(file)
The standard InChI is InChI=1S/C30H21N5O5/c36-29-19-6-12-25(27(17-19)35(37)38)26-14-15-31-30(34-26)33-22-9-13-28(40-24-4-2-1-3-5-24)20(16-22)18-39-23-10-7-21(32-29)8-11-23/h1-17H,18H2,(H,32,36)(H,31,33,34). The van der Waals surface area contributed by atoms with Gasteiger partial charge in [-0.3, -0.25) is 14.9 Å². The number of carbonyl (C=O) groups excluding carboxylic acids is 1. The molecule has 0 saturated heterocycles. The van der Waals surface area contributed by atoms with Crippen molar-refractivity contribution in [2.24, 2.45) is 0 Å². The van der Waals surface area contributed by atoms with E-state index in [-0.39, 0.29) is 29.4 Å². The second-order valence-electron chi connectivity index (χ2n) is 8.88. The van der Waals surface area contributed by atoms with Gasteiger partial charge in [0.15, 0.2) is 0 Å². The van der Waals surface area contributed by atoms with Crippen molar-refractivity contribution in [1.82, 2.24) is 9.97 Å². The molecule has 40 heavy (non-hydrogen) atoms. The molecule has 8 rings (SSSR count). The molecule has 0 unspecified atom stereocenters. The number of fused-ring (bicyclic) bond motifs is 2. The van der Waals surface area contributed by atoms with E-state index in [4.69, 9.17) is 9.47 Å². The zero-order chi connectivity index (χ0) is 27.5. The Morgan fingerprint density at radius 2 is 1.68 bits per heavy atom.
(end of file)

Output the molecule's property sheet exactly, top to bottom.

The standard InChI is InChI=1S/C30H21N5O5/c36-29-19-6-12-25(27(17-19)35(37)38)26-14-15-31-30(34-26)33-22-9-13-28(40-24-4-2-1-3-5-24)20(16-22)18-39-23-10-7-21(32-29)8-11-23/h1-17H,18H2,(H,32,36)(H,31,33,34). The van der Waals surface area contributed by atoms with Gasteiger partial charge in [-0.3, -0.25) is 14.9 Å². The number of carbonyl (C=O) groups excluding carboxylic acids is 1. The molecule has 0 saturated heterocycles. The van der Waals surface area contributed by atoms with Crippen molar-refractivity contribution in [2.24, 2.45) is 0 Å². The van der Waals surface area contributed by atoms with E-state index in [-0.39, 0.29) is 29.4 Å². The second-order valence-electron chi connectivity index (χ2n) is 8.88. The van der Waals surface area contributed by atoms with Gasteiger partial charge in [0.15, 0.2) is 0 Å². The van der Waals surface area contributed by atoms with Crippen molar-refractivity contribution in [1.82, 2.24) is 9.97 Å². The molecule has 40 heavy (non-hydrogen) atoms. The molecule has 8 rings (SSSR count). The molecule has 0 unspecified atom stereocenters. The number of fused-ring (bicyclic) bond motifs is 2. The van der Waals surface area contributed by atoms with E-state index in [4.69, 9.17) is 9.47 Å². The zero-order chi connectivity index (χ0) is 27.5. The Morgan fingerprint density at radius 2 is 1.68 bits per heavy atom.